Wednesday, January 7, 2015

5 Ways to Spend Your Money (Tradecraft)

The tendency in January, the one time a year most hobby game retailers are sitting on a barrel of cash, is to find new product to buy for the store. Before you order in the full range of The Hobbit models from Games Workshop, consider a few options:

  1. Taxes. Have you been profitable before? If you're new at this, you might get sticker shock at your tax bill. The most dangerous expense in my business right now is my income tax bill. Wait and see what you owe before you spend all your money. When you do find what you owe, begin saving for next year. You could do quarterly pre-payments or you could just save that money with discipline (you should probably do the pre-payments).
  2. Marketing. Do you have a marketing budget? How about a marketing plan? With a cash cushion, this is a great time to make a plan and try some new mediums. Ask what other retailers are doing. Facebook is still the core for us, but in smaller markets, retailers have good success with cable TV and radio. Consider local options, like school newspapers. Budget for going to local conventions, making sure they're profitable and not a "marketing expense." 
  3. Education. Have you been to a trade show recently? Ever? Toy Fair NY is February 14th. The Gama Trade Show is in March and everyone should go at least once. I would ideally go every couple of years. Other regional options include ACD Games Day (May 6th), Gencon (July 30th), and The Alliance Open House (September 12th). Plan now while you can justify the expense. Are you one of those store owners paying $400 a month to have someone else do your books? How about taking a basic bookkeeping class and buying yourself a new car as a reward when you're done? That's some incentive, no? Backfill your education with some business classes or seminars. Or budget for some solid business books. 
  4. FFE. Furniture, Fixtures and Equipment. Last year we bought a new POS system and cash wrap fixtures. This year we bought a new camera system, new book cases and phone system. Entropy is your enemy and you need to keep up on this stuff. I'm sure you have a list.
  5. Buy New Stock. But wait. The game trade is "front list" driven, meaning most sales come from new items. New items for 2015 don't exist yet. Why spend your money on slow things? If you want to expand an area, it would be better to expand with new product rather than back fill. Where should you put those inventory dollars? Well, check out turn rates for each department. If your Games Workshop product turns at a dismal 2 turns, move on. If your board games are turning at 5 a year, that's a bit fast. Find the departments that have the high turns, because you're either losing sales from stock outages or the category is hot and the risk is lower. Just don't buy a lot of old junk (things that exist now).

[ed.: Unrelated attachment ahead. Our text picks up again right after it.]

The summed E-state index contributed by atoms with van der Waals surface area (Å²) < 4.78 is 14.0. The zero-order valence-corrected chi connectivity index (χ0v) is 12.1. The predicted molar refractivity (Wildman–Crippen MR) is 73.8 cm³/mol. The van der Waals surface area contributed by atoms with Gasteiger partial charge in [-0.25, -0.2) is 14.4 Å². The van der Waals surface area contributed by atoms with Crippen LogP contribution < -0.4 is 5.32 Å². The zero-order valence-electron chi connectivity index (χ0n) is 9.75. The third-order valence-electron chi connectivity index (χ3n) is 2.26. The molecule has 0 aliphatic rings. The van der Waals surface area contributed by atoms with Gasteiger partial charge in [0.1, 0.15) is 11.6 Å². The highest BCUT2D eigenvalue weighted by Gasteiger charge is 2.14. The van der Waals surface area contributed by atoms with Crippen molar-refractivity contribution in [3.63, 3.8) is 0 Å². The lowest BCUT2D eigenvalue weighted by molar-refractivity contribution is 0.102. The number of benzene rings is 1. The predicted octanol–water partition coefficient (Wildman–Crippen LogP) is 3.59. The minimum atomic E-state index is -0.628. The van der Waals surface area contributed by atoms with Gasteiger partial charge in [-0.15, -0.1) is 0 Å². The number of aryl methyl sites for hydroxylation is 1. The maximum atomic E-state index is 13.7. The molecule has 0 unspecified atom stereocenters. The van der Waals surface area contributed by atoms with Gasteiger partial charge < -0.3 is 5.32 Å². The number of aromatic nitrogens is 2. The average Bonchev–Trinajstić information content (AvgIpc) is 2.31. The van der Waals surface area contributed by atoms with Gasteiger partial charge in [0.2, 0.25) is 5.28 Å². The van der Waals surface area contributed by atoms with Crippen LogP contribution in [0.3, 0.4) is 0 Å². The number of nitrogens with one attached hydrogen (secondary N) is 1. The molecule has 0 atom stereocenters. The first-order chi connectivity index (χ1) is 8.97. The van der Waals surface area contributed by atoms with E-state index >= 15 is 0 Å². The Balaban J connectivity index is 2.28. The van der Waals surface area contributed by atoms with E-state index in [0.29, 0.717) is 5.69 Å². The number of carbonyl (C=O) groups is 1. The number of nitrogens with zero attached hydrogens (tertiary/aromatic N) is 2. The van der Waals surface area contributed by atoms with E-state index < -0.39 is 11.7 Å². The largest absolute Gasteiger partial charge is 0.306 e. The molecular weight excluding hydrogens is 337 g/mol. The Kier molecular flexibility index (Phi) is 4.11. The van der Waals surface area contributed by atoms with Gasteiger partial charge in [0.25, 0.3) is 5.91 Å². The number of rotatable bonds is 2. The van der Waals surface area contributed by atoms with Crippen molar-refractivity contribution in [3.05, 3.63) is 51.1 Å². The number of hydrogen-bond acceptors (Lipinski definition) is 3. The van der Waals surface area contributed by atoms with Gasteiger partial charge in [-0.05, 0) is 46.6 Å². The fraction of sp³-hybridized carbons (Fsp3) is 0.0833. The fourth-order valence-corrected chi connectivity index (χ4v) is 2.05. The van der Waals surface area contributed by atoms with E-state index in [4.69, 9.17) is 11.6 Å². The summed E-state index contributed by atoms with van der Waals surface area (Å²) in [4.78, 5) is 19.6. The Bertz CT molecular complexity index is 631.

Victor Dubreuil - Barrels on Money, c. 1897 oil on canvas


  1. I agree about the taxes. I've prepared taxes in the past for small businesses and that is the biggest pain point for new business owners.

    What needs to happen for the bookkeeping? Make sure you are not in the shoebox level of bookkeeping. Tracking your inventory and all that other stuff is a bit hard without knowing what and where you are selling. I've seen quite a few new retail stores post Total Sales without recording WHAT and HOW much they are selling each product for. Egads. A recipe for disaster when you are running retail.

    It looks like you are well aware of those pitfalls. I'm just mentioning it because some new people aren't even tracking their inventory at all; much less their inventory turns. :)

  2. End of year requirements from my accountant:
    * Inventory value at cost (used to compare to last years total. Anything over that is taxable income). Make sure to include Magic singles. I think most stores probably don't know that number.
    * Gift certificate total. In California, these never go away and they're a liability (a good thing). Any increase or decrease effects taxes.
    * Sales tax for Q4. This gets added back into the previous year as a liability.
    * Any changes of ownership
    * A Quickbooks backup copy.

  3. Exactly that.

    However, the inventory may vary because of theft and shrinkage, not just sales. It's easier to spot if you have a POS and robust inventory system. So there is usually a delta between the purchased inventory, the sales and the remaining inventory.

    Sounds like you have a great accountant.

  4. Ten years ago, I would say less than half the game stores had point of sale machines. Now it's probably around 75%, and those that don't have one, know they need one. It's easier now because there are hosted solutions that take a lot of the complexity off the merchant. You can get a Square Register setup for $500, get a hosted solution for $100/month plus a computer, or spend $10K on a full featured POS.